A Roundabout Route to Baccalà Mantecato

My local Vallarta Mexican grocery store never ceases to surprise and amaze me.

First of all, it’s just darned cool to have a market that actually feels — smells, sounds, visuals — like you are in Mexico. And in that regard, I have yet to need a Mexican cooking ingredient that I can’t find there.

Secondly, I find countless ingredients I need for other cuisines — the fine tripe they have, for example, that I need (yes, need) for trippa alla Romana, and a dazzling variety of fresh herbs.

Newfoundland salt cod illustration from the 1700s

A recent happy discovery was baccalà, also known as bacalao, also known as salt cod — not something I ever associated with Mexican cooking. In the past, I’ve had to travel to a Spanish purveyor in Harbor City (a heck of a drive to non-Angelenos) or wait until I’m in San Francisco to visit North Beach’s famous deli, Molinari, to get some. Not only does Vallarta have beautiful European baccala, but it’s considerably less expensive than at either of those other places.

One of my favorites among many delicious salt cod preparations is the Venetian puree called “baccalà mantecato,” one of that city’s signature cicchetti, or small tasty plates you get at wine bars. It’s a rich, silky puree of cod, garlic and olive oil that is spread on crusty bread. It’s so good that even my wife, who generally dislikes salted fishy-tasting things, craves it.

Topanga baccalà mantecato from the 2017s

I made a batch recently for an appetizer I was asked to bring to a dinner party, and saved a little to stuff inside black cuttlefish-ink ravioli served with gooey marscapone-filled fried zucchini blossoms for a dinner party I was hosting at our house the following evening. For the away party, as a variation on the theme, I had an inspiration to try a little scoop on top of homemade potato chips rather than bread. Both the chips and the ravioli were divine and the subject of much praise and discussion.

There’s not reason for you to wait until you’re invited to a dinner party, or throwing one yourself, to make this. I’m pretty sure even your picky children, bless their little hearts, will like it — especially if you refocus their attention on the little bit of potato in the dish.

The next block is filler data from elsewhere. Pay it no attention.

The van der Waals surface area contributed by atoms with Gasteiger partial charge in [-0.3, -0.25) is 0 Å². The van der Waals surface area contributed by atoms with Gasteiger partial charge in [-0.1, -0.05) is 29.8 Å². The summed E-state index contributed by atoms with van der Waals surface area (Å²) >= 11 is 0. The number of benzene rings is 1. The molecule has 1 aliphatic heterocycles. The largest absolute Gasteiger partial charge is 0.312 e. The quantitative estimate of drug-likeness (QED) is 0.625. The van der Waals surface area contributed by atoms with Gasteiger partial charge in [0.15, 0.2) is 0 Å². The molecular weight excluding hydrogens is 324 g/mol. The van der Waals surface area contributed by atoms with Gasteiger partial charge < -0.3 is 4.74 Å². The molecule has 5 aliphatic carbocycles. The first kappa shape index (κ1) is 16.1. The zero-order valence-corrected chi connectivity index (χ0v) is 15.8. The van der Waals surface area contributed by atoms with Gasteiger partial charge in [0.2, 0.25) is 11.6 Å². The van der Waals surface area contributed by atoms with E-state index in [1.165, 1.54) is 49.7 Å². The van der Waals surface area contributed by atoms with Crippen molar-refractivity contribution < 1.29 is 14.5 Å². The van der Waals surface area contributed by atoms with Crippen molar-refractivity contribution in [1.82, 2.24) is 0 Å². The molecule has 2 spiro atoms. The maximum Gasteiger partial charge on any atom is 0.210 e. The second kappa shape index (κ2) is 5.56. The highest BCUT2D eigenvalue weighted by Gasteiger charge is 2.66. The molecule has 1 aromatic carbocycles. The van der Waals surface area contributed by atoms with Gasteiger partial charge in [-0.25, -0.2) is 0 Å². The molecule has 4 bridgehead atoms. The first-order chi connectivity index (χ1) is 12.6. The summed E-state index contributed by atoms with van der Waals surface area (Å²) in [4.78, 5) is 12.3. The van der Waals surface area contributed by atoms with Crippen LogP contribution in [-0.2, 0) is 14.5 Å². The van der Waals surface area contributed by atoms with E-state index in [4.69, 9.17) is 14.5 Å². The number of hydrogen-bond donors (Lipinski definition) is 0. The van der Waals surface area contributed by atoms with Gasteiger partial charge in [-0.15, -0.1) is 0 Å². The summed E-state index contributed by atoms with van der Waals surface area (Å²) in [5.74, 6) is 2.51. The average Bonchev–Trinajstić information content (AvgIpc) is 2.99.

Typically, salt cod is soaked in several changes of water over the course of a day or two. But if you have a thinner piece of cod, only half a day is necessary. Or overnight for a thick piece. I find a little salt left in the cod makes for a tastier mantecato.


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Baccalà Mantecato
serves 4-6 as an appetizer

1/2 lb. salt cod
1 small potato, 3-4 oz., peeled
1/2 cup olive oil
4 large garlic cloves
fresh ground black pepper
1 loaf crusty ciabatta-type bread

Soak the salt cod as described above, half a day to overnight depending on thickness. Cook the potato in boiling water until soft, and let cool. (This can be done ahead of time.)

Bring a small saucepan of water to a boil, and cook the salt cod 3-5 minutes, until firm and cooked through. Remove from water and let cool.

Place a small piece of foil in a toaster oven or regular oven at 420 degrees, and roast three of the garlic cloves (unpeeled) until soft and golden, 8-10 minutes. Remove skins and set aside. Peel other garlic clove and crush.

In a food processor, place the salt cod, potato and both roasted and raw garlic and puree until smooth. Drizzle in the olive oil as the machine runs until the mantecato is smooth and creamy. Remove from the processor, and stir in ground pepper to taste.

Slice bread thickly and either grill or toast. Spread with baccala and serve.


Eating Oaxaca

Oaxaca, they say, is the culinary capital of Mexico. I was eager to put this to the test.

I am still digesting Mexico City tacos when we arrive and check into our hotel. But my pal Mike rouses me from a brief respite on my bed that could’ve easily turned into an evening in, and we are soon walking the beautiful historic streets of the old center of Oaxaca city. More

When Mike Goes to Mexico

My pal Mike likes to taunt me with photos and videos of his business trips to Mexico, which are frequent. See, if you haven’t been paying attention to previous posts, his business is Mexico — mezcal, that is: Del Maguey, the best in the world.

Mike in Mexico

Mike in Mexico

His provocations are most often in the form of eyewitness video accounts of parades in Oaxaca, where there seems to always be a parade in progress, or photos of voluptuous window mannequins with whom he is certain I am a perfect romantic match. More

Tacotopia, Episode #5 — In Praise of Leftovers

Leftover steak is always a welcome thing in our home. It’s uses are many, beyond simply having tasty leftover steak in the fridge: Vietnamese beef salad or spring rolls, pasta Bolognese, steak sandwiches… And, perhaps most deliciously of all, tacos.

The taco

The taco

Even under normal circumstances, I’m always on the hunt for new taco inspiration. This particular day, in addition to the leftover steak, I had some roasted pasilla chiles in the fridge. An exceptional combination, thought I — especially with the addition of some slices mushrooms and monterrey jack cheese. More

In the Mexican Kitchen

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It all started, as it often does, with a big chunk of pork.


Pork shoulder, that is — my favorite cut. It was on sale at the grocery store, so I bought it, thinking I might prepare something Mexican. Maybe carnitas, maybe chile verde, maybe cochinita pibil. More

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